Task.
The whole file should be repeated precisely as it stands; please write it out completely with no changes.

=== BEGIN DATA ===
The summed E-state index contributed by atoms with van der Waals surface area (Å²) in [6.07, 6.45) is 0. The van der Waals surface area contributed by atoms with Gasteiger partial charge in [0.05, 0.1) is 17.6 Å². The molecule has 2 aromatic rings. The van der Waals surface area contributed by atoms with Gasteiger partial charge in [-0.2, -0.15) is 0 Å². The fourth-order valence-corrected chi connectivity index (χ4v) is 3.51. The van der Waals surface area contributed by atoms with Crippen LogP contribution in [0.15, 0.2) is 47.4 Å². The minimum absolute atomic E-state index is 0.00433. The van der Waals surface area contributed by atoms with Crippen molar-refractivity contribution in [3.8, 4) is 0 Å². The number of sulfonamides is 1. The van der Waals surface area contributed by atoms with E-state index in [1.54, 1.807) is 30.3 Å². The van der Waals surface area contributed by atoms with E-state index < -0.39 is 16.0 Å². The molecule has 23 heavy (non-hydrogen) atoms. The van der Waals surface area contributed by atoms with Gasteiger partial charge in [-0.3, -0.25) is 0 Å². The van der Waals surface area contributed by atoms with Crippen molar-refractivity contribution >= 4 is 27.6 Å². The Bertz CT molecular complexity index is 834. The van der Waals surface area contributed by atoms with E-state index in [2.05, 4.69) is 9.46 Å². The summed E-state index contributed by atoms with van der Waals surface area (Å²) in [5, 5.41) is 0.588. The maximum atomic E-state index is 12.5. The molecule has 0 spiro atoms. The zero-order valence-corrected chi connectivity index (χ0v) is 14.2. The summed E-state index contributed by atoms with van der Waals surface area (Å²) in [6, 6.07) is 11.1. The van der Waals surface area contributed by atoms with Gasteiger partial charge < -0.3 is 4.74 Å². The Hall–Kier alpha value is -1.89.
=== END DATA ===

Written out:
The summed E-state index contributed by atoms with van der Waals surface area (Å²) in [6.07, 6.45) is 0. The van der Waals surface area contributed by atoms with Gasteiger partial charge in [0.05, 0.1) is 17.6 Å². The molecule has 2 aromatic rings. The van der Waals surface area contributed by atoms with Gasteiger partial charge in [-0.2, -0.15) is 0 Å². The fourth-order valence-corrected chi connectivity index (χ4v) is 3.51. The van der Waals surface area contributed by atoms with Crippen LogP contribution in [0.15, 0.2) is 47.4 Å². The minimum absolute atomic E-state index is 0.00433. The van der Waals surface area contributed by atoms with Crippen molar-refractivity contribution in [3.8, 4) is 0 Å². The number of sulfonamides is 1. The van der Waals surface area contributed by atoms with E-state index in [1.54, 1.807) is 30.3 Å². The van der Waals surface area contributed by atoms with E-state index < -0.39 is 16.0 Å². The molecule has 23 heavy (non-hydrogen) atoms. The van der Waals surface area contributed by atoms with Gasteiger partial charge in [-0.3, -0.25) is 0 Å². The van der Waals surface area contributed by atoms with Crippen molar-refractivity contribution >= 4 is 27.6 Å². The Bertz CT molecular complexity index is 834. The van der Waals surface area contributed by atoms with E-state index in [2.05, 4.69) is 9.46 Å². The summed E-state index contributed by atoms with van der Waals surface area (Å²) in [5, 5.41) is 0.588. The maximum atomic E-state index is 12.5. The molecule has 0 spiro atoms. The zero-order valence-corrected chi connectivity index (χ0v) is 14.2. The summed E-state index contributed by atoms with van der Waals surface area (Å²) in [6, 6.07) is 11.1. The van der Waals surface area contributed by atoms with Gasteiger partial charge < -0.3 is 4.74 Å². The Hall–Kier alpha value is -1.89.